Miami Heat head coach Erik Spoelstra during the NBA Finals vs. the Denver Nuggets. Jun 1, 2023; Denver, CO, USA; Miami Heat head coach Erik Spoelstra reacts after a play against the Denver Nuggets during the fourth quarter in game one of the 2023 NBA Finals at Ball Arena. Mandatory Credit: Kyle Terada-USA TODAY Sports

In today’s NBA, coaches are too often viewed as easily replaceable. How else do you explain former champions like Nick Nurse, Mike Budenholzer, and Doc Rivers being fired? Or former coach of the year like Monty Williams being ousted. Owners are impatient, fans even more so.

We’re all quick to assign blame when teams don’t meet our expectations. Perhaps there’s a better way. Maybe consider staying the course. The success of the Miami Heat and Denver Nuggets shows there’s value in patience and stability. Erik Spoelstra and Michael Malone are two of the four longest-tenured coaches in the league. They’re both vying for a championship.

There’s something admirable and refreshing about the steadfast approach of Miami and Denver. Spoelstra has been with the Heat since 2008; only Gregg Popovich with the San Antonio Spurs has lasted longer (1996). Malone was hired in 2015, a year after the Golden State Warriors landed Steve Kerr.

We should all have the job security that Spoelstra enjoys. Team president Pat Riley picked Spoelstra, a former Heat video coordinator, to be his successor and has never wavered in his support of his protégé. Not even when LeBron James wanted Spoelstra fired after a 9-8 start in 2010, the first season of The Big Three of Dwyane Wade, Chris Bosh, and James. The NBA might look very different today if Riley had capitulated.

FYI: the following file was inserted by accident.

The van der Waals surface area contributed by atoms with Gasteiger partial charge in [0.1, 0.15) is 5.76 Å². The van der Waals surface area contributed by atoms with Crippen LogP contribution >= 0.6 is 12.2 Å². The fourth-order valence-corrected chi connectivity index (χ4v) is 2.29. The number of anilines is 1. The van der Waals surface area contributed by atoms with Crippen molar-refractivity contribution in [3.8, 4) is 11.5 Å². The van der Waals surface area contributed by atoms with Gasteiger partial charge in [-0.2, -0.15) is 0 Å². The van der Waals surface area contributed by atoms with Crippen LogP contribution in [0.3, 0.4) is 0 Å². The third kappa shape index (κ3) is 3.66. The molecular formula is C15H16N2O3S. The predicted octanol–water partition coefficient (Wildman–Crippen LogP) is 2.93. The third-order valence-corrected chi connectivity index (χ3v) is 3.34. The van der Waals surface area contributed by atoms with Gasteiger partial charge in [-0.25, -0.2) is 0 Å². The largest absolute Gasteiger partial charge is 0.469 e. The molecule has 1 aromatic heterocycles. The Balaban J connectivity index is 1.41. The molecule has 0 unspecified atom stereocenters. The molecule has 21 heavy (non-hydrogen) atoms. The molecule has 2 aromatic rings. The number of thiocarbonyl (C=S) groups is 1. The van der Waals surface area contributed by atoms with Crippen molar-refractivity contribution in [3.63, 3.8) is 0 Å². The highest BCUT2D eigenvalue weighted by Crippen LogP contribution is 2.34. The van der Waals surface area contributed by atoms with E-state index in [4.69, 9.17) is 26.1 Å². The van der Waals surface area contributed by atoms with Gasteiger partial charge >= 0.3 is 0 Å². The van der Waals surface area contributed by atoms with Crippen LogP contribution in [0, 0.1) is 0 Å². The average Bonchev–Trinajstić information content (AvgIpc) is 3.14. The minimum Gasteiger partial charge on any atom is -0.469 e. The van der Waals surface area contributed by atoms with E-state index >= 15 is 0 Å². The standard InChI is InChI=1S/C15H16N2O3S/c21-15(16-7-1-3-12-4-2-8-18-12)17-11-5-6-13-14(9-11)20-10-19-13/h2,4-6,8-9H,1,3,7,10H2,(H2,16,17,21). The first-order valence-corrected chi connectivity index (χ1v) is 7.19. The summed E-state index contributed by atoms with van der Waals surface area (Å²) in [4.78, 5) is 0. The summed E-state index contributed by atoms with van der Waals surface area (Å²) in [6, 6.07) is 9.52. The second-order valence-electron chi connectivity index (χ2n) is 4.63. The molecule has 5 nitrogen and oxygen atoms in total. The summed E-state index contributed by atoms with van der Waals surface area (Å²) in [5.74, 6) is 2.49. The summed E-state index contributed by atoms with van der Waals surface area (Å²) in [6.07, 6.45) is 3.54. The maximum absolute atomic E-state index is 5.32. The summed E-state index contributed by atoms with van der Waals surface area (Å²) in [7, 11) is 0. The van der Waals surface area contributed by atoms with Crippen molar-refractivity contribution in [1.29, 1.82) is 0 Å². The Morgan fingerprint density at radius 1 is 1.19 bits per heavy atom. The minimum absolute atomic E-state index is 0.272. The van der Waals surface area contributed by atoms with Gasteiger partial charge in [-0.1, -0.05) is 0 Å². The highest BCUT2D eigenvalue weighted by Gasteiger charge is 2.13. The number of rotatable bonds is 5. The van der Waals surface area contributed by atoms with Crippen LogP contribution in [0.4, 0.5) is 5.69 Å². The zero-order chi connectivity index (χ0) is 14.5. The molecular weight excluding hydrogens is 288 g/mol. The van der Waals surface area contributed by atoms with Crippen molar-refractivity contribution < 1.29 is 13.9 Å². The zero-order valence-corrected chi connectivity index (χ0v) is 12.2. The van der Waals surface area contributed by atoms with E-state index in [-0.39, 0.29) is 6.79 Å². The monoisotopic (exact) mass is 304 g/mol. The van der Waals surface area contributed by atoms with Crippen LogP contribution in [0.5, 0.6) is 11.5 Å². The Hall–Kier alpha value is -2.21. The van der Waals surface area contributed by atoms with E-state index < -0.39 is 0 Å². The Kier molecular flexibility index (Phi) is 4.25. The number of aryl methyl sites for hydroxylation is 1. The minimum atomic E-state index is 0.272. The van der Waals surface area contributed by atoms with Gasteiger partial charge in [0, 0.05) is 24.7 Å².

Spoelstra won two championships with The Big Three and has made two surprise runs to the NBA Finals without The Big Three. He’s regarded by many as one of the 10 best coaches in the history of the game. In 2022-23, Spoelstra survived difficult times that might have sunk others. Miami (44-38) had a disappointing regular season and made the playoffs as a No. 8 seed. The Heat upset the top-seeded Milwaukee Bucks (58-24) in the first round. But they also almost became the first NBA team to blow a 3-0 series lead before dominating in Game 7 of the Eastern Conference Finals.

Even if Spoelstra had lost to the Boston Celtics, there was never serious thought that he was in trouble. As long as Riley is alive, Spoelstra will be allowed to do his job. That’s leadership. Malone’s path has been different. He has been fired before (by the Sacramento Kings in 2014 after a short stint), and he doesn’t benefit from the support of an all-time legend. Surprisingly, he’s lasted this long in a fickle NBA world. Malone missed the playoffs in his first three seasons with Denver. Hard to believe he could survive that today.

Malone was a largely anonymous figure until the NBA Bubble. In 2020, the Nuggets became the first team in NBA history to overcome two 3-1 series deficits. Behind Nikola Jokic and Jamal Murray, they reached the Western Conference Finals only to lose to the eventual-champion Los Angeles Lakers.

Denver’s ascension might have happened quicker if not for injuries to Michael Porter Jr. and Murray. With a healthy squad, the Nuggets were the best team in the West this season and have been the best team in these playoffs. Was there pressure on Malone? Depends on who you ask. They’ve had playoff disappointments, most recently getting swept by the Phoenix Suns in the second round in 2021 and falling 4-1 in the first round to the Warriors last year.

Some wondered about Malone’s status in March, but that’s just media speculation. Team owner Stan Kroenke didn’t get impatient. Now Denver is two victories away from its first NBA title.

Perhaps ESPN analyst and former coach Jeff Van Gundy said it best.

“Sometimes change for change’s sake sets you back,” Van Gundy told the Denver Post. “We all want to talk about emulating the Miami Heat or the San Antonio Spurs. And the one thing that those teams do that very few other teams want to do is have continuity at the coaching position.”

“And what Denver has done so well besides build their talent up is provide continuity for that talent with Michael Malone. And I think that instills coaching confidence and allows you to be the best possible coach you can be. And Michael has hit it out of the park.”

About Michael Grant

Born in Jamaica. Grew up in New York City. Lives in Louisville, Ky. Sports writer. Not related to Ulysses S. Grant.